It has been more than three years since I started working on a brand new programming language, Taichi-Lang, which is embedded in Python (but can perfectly run independently of Python) and designed for high-performance numerical computation. Two months ago, Taichi 1.0 was released, which is indeed a milestone for me personally and for our entire community. From an immature academic idea to an open-source project that has attracted hundreds of contributors, Taichi is committed to making graphics programming easier for content creators.
As I'm pondering over how to bring Taichi further and enlarge our creator community, I realize that many creators out there are looking for a handy tool yet remain unaware of Taichi. I decided that it definitely would help if I could explain Taichi's attributes, showcase what our users are doing with Taichi, and envision what we aspire to achieve in the long run.
(BTW, before you start, you may want to scan through the ToC or subheadings quickly and pick whatever you are interested in most. I'm trying to be informative, but as long as you find certain parts of this article helpful to your creation, then this article serves its purpose quite well!)
- What is Taichi-Lang
- Application scenarios
- Where we are heading
So ... What is Taichi-Lang?
Initially positioned as a handy tool to support high-performance computer graphics, Taichi was designed based on the following three philosophies:
- Simple syntax: Python users can write Taichi code right away;
- Naturally integrated into the Python ecosystem with easy interaction with packages like Numpy and PyTorch;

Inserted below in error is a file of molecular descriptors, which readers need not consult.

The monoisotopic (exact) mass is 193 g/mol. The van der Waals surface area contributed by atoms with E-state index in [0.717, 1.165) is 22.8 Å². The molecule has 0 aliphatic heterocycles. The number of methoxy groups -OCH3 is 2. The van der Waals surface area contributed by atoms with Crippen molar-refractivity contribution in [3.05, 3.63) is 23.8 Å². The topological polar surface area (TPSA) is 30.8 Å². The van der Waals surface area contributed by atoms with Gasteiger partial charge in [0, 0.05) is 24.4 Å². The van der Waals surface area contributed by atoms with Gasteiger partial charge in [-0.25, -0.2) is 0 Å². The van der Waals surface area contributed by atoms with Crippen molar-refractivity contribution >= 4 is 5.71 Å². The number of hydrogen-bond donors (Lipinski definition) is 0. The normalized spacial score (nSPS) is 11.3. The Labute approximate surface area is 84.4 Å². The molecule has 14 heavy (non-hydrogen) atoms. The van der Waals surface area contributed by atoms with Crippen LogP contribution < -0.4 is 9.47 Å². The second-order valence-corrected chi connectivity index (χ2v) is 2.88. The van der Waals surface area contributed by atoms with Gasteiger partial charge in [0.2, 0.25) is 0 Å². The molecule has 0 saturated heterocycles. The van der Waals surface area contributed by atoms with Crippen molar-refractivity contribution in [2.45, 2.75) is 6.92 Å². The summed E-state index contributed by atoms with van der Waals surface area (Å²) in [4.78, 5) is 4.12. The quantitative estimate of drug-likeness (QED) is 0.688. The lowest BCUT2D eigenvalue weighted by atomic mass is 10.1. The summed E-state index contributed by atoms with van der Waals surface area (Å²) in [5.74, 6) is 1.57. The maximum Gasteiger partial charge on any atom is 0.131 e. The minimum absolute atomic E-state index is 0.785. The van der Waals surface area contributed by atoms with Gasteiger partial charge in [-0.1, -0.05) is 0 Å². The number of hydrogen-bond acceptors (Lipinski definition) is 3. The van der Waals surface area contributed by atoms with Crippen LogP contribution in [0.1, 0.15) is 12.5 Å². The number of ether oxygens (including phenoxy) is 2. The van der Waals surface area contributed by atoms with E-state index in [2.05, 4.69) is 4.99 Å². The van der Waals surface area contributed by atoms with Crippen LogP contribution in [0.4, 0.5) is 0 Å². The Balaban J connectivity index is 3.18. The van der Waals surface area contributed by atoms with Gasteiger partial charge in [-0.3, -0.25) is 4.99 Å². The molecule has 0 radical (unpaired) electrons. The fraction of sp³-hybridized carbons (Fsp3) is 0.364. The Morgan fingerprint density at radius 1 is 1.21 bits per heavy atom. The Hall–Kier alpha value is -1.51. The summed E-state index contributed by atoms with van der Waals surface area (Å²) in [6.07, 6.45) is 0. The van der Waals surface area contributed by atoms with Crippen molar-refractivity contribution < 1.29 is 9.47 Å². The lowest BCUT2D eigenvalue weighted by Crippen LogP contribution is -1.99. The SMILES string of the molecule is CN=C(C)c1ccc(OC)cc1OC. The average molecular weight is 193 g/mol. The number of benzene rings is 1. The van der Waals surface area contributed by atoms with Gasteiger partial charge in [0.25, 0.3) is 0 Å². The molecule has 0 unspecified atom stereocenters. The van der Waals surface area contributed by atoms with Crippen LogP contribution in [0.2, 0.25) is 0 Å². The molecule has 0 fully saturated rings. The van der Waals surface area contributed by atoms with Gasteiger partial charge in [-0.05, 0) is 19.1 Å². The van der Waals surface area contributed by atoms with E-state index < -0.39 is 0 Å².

- Automatic parallelization and differentiation spare you the implementation efforts;
- Develop fancy computer graphics programs in considerably fewer lines of code.
- Born to harness parallelism in GPUs and multi-core CPUs;
- Compiled Python just-in-time (JIT) to binary executable kernels;
- Spatially sparse data structures: No wasted computation in empty space;
- Quantized computation optimizes performance on mobile devices.
- Supports multiple backends, including x64 & ARM CPUs, CUDA, Vulkan, Metal, and OpenGL Compute Shaders;
- Ahead-of-time (AOT) compilation enables deployment on platforms without Python, including PCs, mobile devices, and even web browsers.
Since its inception, Taichi has actually been applied to so many areas that we did not even imagine. Many of our users regard Taichi as "a high-performance programming tool embedded in Python" or "a development system to deploy (mobile) compute shaders"; and they represent the two major user groups of Taichi-Lang, depending on their reliance on Python (as discussed in the final part).
Still, it does not mean that reality has gone astray; instead, it proves our foresight when we designed the vision for Taichi:
Deploy parallel computing programs universally with the same set of code unchanged and high performance unscathed.
Not long ago, I was delightedly informed that ETH Zürich, which is acclaimed as the best university in continental Europe, used Taichi in a computer graphics course. Over the past year, Taichi has witnessed its user base enlarge fourfold. I myself am often surprised at our users' sophisticated use of Taichi and the creativity and vibrancy they injected into the community.